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24/12/5.5V selectable switch

  1. Jun 27, 2006 #1
    I am making a solenoid driver that are powering remote operated valves through a solid state relay circuit. I would like each port to have a selectable voltage level 24, 12, or 5.5V with a 3 state switch. I cannot find a 3 state switch that does the trick, however. They all are in a SPDT configuration (on-off-on). I need a switch that has a common path and then a way to select from 3 different inputs. What is the best way to do this?

    A switch that is PCB mountable is what I am needing. Thank you!
    -shad
     
  2. jcsd
  3. Jun 27, 2006 #2

    Danger

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    I might have an idea on this, but I need more information about the set-up. What do you mean by 'port'? Do all of the solenoids use the same voltage at the same time, or are they independently switchable? How many are there?
     
  4. Jun 27, 2006 #3
    Danger:

    I'm still nailing down the design plans. By port I really meant to say connection terminal for the solenoid. I want each solenoid to have a selectable voltage level. I will have a 24V power supply, a 12V DC-DC converter, and a 5V DC-DC converter. I am not sure if I can use a common ground between my power supply and the converters... my initial thought it yes, since it is the same power supply that is powering the converters. But to be honest, I haven't had much experience with the does and do nots of DC-DC converters.

    The switches will be mounted on the circuit board within the chassis. The switches will not be toggled once power is on, just to setup the ports. I could use a series of IDC pins and jumpers that would deliver what is expected at different configurations, but I am not the end user and would like it to be easy for the end users to switch the voltage coming out of any of the connection terminals.
     
  5. Jun 27, 2006 #4

    Danger

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    Okay, stand bye. I'll get working on it. By the way, there's no point in using multiple transformers. Just tap your power supply at various numbers of turns to pull off what you need.
     
  6. Jun 27, 2006 #5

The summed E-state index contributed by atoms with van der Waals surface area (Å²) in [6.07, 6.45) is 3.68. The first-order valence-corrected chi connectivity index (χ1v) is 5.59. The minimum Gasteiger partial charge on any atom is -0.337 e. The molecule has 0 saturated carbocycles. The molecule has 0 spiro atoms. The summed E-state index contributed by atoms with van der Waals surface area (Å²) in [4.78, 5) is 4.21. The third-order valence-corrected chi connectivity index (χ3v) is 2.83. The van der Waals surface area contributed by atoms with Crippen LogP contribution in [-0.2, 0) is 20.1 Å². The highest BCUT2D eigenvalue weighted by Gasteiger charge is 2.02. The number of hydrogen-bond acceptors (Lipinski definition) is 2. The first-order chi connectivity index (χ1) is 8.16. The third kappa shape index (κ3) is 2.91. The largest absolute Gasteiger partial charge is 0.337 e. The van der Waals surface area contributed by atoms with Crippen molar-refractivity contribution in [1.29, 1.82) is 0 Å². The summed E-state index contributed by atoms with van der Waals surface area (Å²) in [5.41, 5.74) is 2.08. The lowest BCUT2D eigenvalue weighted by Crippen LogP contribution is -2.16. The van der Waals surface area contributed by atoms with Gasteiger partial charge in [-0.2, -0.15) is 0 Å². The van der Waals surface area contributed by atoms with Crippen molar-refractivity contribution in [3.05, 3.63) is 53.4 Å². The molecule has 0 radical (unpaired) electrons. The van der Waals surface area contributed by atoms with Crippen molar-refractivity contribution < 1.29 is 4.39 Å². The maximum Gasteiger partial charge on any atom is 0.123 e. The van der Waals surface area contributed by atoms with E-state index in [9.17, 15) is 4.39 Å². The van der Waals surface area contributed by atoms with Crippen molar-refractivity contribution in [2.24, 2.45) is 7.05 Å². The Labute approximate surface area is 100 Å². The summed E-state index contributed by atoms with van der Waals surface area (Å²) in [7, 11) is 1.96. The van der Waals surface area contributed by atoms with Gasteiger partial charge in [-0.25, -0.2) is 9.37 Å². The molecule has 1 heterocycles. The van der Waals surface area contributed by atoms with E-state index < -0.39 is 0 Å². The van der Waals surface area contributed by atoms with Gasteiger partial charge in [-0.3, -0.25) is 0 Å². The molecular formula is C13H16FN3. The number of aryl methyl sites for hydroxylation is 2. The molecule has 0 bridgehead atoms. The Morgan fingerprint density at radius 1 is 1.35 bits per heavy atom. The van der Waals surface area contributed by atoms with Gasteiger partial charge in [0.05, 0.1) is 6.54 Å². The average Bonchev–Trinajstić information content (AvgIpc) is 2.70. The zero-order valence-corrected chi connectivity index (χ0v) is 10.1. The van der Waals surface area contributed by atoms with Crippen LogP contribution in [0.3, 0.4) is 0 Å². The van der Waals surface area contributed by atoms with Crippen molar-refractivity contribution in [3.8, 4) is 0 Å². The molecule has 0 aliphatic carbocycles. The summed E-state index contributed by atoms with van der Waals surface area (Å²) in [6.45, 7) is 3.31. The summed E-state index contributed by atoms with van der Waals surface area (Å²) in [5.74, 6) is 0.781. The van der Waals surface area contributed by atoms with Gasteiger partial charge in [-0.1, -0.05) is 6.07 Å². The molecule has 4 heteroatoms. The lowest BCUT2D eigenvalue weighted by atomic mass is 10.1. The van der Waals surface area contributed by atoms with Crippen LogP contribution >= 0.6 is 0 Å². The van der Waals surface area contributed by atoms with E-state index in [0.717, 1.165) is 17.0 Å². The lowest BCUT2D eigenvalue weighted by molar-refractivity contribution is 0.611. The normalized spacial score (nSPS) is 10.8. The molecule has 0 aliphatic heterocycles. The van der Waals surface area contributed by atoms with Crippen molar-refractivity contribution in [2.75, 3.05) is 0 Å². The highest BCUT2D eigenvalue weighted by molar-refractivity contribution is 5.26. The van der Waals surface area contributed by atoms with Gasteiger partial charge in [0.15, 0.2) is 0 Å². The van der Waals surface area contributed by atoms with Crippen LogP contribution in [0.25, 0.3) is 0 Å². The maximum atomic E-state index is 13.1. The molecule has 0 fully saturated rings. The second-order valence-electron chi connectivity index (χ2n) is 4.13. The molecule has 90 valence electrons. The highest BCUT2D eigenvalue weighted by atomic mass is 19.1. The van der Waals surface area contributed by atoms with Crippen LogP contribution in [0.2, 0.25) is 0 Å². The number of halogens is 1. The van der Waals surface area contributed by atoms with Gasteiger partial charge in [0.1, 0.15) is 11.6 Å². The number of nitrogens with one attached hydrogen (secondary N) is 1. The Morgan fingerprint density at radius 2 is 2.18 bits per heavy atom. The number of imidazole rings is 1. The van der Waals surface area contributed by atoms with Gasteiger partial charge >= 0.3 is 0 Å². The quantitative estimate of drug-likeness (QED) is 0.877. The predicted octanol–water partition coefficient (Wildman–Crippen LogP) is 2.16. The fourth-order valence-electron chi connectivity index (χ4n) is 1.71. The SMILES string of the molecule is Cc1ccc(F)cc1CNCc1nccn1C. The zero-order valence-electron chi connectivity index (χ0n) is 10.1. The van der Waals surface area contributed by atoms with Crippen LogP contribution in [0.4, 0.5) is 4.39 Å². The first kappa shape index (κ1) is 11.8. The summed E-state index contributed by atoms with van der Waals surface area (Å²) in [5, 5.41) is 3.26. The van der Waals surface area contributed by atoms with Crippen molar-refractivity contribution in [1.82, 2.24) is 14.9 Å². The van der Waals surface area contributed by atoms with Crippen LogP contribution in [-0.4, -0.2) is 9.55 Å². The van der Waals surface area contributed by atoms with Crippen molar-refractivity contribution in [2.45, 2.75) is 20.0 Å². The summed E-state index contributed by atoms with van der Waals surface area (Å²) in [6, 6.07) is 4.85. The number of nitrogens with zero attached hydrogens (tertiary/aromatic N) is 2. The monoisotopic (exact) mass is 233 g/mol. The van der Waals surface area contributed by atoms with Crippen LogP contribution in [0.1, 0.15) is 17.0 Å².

Just tap my power supply at various numbers of turns? Could you please explain more? Thanks!

    I'm not sure how many there will be. In the end, does it really matter? From the opto-isolated input from my controller each relay circuit is basically seperate minus the common ground.
     
  7. Jun 27, 2006 #6

    NoTime

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    Danger is thinking you are building your own power supply.
    For instance a 24v centertap transformer (easily found) can be used to construct a 24v and 12v power supply.
    If your solenoids will work with AC you could use this as is, without any additional circuitry.
    Finding a transformer with and additional 5v tap would be more of a challenge.

    For your original question, have you considered a rotory switch.
    These have a common input and mutiple outputs like you want.
     
  8. Jun 27, 2006 #7

    Danger

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    Here's what I had in mind. I have to do my cash-out and go home now; W's starving and wants to have supper right away. I'll come back in a bit and post the explanation of the circuit.

    [​IMG]

    edit: Okay, I'm back. As NoTime mentioned, centre-tap transformers are pretty common. I have one wall-wart that outputs 1.5, 3, 6, 9, or 12 dependent upon the switch setting. 5.5 might be hard to find in a hardware store unit. If you do decide to make your own supply, you just calculate how many turns of the secondary are needed to obtain a certain voltage and solder a take-off wire to that point (without cutting the coil). Tapping half-way along the windings of a 24V transformer will give you 12V, a quarter of the way will give you 6V, etc.. It's directly proportional.